Disseminated Cryptococcal Infection Causing Epididymo‐Orchitis and Masquerading as Lymphoma

1Coney Island Hospital, Brooklyn, NY
2Coney Island Hospital, Brooklyn, NY
3Coney Island Hospital, Brooklyn, NY

Meeting: Hospital Medicine 2009, May 14-17, Chicago, Ill.

Abstract number: 147

Case Presentation:

A 26‐year‐old man with a history of hypertension and end‐stage renal disease (ESRD) on hemodialysis for the past 8 months was sent to the hospital from the hemodialysis center for complaints of a fever of 102°F for 6 days with pain and swelling of the right supraclavicular fossa. Patient also had testicular pain and testicular sonogram revealed acute epididymo‐orchitis. Chest X‐ray revealed right lower lobe opacity. Blood cultures were drawn, and the patient was started empirically on broad‐spectrum antibiotics. A CT scan of the neck and chest revealed cervical lymphadenopathy, a large paratracheal mass with the flattening of the distal trachea on the right, infiltrates in the right middle and lower lobes, a small right‐sided pleural effusion, and a small pericardial effusion. Based on these findings the suspicion for lymphoma was high, and the patient underwent left supraclavicular lymph node biopsy. The patient was tested negative for HIV. The supraclavicular lymph node biopsy revealed acute inflammatory exudates and numerous fungal budding yeaste suggestive of cryptococci. Antibiotics were stopped, and the patient was started on fluconazole 200 mg after each dialysis. The patient's serum cryptococcal antigen assay was positive. Repeated blood cultures were negative. After S doses of treatment with fluconazole, his fever subsided with significant clinical improvement. A repeat CT scan of the chest after 3 weeks of starting fluconazole showed a decrease in the size of paratracheal mass and a decrease in the size of the lung infiltrates. The symptoms of epididymo‐orchitis also resolved.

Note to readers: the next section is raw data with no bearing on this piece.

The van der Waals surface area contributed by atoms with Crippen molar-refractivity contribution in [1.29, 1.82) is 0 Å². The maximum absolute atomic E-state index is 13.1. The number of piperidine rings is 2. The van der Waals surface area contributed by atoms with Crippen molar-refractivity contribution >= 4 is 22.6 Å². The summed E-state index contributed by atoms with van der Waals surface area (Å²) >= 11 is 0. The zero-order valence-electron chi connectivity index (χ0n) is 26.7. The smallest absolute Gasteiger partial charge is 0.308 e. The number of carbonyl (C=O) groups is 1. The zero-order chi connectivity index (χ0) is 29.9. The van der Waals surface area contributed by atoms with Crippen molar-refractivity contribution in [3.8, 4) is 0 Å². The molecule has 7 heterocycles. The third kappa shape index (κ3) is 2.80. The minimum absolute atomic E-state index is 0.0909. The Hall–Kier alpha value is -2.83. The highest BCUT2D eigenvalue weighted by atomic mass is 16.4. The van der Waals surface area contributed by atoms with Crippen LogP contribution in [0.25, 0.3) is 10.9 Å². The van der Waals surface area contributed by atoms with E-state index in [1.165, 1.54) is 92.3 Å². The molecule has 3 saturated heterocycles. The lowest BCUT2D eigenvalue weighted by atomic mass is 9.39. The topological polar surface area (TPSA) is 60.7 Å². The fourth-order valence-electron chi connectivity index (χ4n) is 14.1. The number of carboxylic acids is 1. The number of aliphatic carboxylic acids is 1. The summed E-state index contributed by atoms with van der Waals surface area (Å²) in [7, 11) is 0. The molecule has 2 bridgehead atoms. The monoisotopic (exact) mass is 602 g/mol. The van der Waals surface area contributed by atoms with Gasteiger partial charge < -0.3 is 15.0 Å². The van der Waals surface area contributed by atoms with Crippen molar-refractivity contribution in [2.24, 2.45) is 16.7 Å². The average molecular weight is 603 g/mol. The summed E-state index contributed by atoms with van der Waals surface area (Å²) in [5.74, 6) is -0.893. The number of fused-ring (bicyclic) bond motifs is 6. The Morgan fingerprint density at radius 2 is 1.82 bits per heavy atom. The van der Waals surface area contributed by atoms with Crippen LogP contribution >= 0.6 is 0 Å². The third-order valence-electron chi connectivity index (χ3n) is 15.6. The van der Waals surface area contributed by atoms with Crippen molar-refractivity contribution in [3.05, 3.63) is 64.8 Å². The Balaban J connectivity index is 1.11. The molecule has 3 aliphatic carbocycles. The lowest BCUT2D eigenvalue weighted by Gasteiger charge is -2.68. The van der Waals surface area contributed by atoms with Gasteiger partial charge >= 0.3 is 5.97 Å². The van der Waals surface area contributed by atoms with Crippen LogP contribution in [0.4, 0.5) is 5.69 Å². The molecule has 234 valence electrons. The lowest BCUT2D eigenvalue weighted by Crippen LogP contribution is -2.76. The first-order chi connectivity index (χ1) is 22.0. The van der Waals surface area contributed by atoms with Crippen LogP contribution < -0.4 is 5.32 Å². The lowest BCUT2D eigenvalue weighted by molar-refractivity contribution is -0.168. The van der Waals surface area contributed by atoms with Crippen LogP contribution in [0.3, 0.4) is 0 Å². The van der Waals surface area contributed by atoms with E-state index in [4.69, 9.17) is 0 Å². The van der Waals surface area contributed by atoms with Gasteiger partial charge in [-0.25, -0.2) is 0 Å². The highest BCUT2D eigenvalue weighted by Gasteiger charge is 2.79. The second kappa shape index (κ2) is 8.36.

Discussion:

Cryptococcus neoformans is an encapsulated yeast first described in 1984 by Busse and Buschke. The primary sites of infection are lung, CNS, and disseminated disease. In disseminated disease, the commonly involved organs are skin, prostate, and medullary cavities of bones. Less commonly it can cause myocarditis, chorioretinitis, hepatitis, peritonitis, and prostatitis. Cryptococci causing epididymo‐orchitis is extremely rare. In 1991, a case of isolated testicular cryptococcal orchitis complicating steroid therapy for relapsing polychondritis was reported. We present a unique case of disseminated cryptococcal infection causing epididymo‐orchitis in a HIV‐negative patient and masquerading as lymphoma.

Conclusions:

Hospitalists need to be aware of this unusual manifestation of cryptococcal infection and have a high degree of suspicion so as to initiate treatment early.

Author Disclosure:

A. Chandra, Maimonides Medical Center and Coney Island Hospital, employment; B. Roy, Coney Island Hospital, employment; R. Akhter, Coney Island Hospital, employment.

To cite this abstract:

Chandra A, Roy B, Akhter R. Disseminated Cryptococcal Infection Causing Epididymo‐Orchitis and Masquerading as Lymphoma. Abstract published at Hospital Medicine 2009, May 14-17, Chicago, Ill. Abstract 147. Journal of Hospital Medicine. 2009; 4 (suppl 1). https://www.shmabstracts.com/abstract/disseminated-cryptococcal-infection-causing-epididymoorchitis-and-masquerading-as-lymphoma/. Accessed May 26, 2019.

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